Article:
The sky above us takes up a vast portion of our visible world, yet how often do we look at it closely?
Lift your eyes above the trees and rooftops, and you will see a domain of fleeting episodes and perpetual revisions, a forever evolving picture of light, shadow, colour and form.
In short, the sky is a feast for the eyes — and artists have done much to encourage us to take more notice.
In a culture that is determined to measure everything, to pin it down and contain it, the sky teaches us that some things lie beyond our grasp.
One artist who understood this well was J. M. W. Turner, who in the 19th century captured the sky in all its most terrifying and placid states. He was especially intent on painting the effects of sunlight as it interacted with rain or mist. For Turner, it was the very ephemerality of the sky that gave rise to a challenge to record it — to memorialise it.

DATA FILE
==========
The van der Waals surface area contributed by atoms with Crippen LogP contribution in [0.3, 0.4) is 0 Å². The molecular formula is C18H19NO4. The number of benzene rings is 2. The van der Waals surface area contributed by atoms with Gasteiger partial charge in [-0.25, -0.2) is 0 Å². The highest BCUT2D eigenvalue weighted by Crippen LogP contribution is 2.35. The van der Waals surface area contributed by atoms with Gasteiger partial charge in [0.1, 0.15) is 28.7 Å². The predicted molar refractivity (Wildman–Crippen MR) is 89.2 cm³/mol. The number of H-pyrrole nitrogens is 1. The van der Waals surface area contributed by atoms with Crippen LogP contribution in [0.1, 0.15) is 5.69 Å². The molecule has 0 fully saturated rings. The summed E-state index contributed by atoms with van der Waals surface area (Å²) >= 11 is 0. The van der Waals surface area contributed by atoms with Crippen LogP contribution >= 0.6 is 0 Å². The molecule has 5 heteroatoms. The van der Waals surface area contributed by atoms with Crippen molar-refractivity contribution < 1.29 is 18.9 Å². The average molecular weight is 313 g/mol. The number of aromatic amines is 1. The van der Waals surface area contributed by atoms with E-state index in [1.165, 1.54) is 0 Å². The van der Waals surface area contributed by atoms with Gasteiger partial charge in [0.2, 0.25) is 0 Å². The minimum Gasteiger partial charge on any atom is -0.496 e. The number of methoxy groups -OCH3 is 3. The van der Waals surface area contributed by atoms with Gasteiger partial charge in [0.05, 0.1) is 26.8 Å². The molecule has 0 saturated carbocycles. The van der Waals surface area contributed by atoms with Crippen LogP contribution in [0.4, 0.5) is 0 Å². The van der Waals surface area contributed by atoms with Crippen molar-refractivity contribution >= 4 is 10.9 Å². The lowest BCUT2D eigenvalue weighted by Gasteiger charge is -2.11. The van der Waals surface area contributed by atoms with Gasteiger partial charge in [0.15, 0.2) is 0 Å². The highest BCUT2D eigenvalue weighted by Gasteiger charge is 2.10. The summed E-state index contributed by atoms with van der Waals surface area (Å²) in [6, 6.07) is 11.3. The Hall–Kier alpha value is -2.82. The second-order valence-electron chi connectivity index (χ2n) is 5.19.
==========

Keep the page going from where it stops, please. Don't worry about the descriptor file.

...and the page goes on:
These dramatic images may give the impression of extraordinary encounters. Indeed, there’s a story that Turner once had himself tied and bound to the mast of a ship in order to experience firsthand the feel of a storm crashing down from the sky.
But in every sky, dramatic or not, there’s value in taking the time to look.
I recently learned of the contemporary artist James Turrell, who makes this point well in his “Skyspace” artworks. Born in California in the 1940s, Turrell came to prominence in the 70s with a series of enclosed architectural spaces containing a simple aperture in the roof, isolating a defined portion of the sky for contemplation.
Visitors sit beneath the roof opening and look up. It’s the same sky that was above them when they were outside — except that this time a frame has been put around it. The viewer’s attention is seized by this cropped perspective.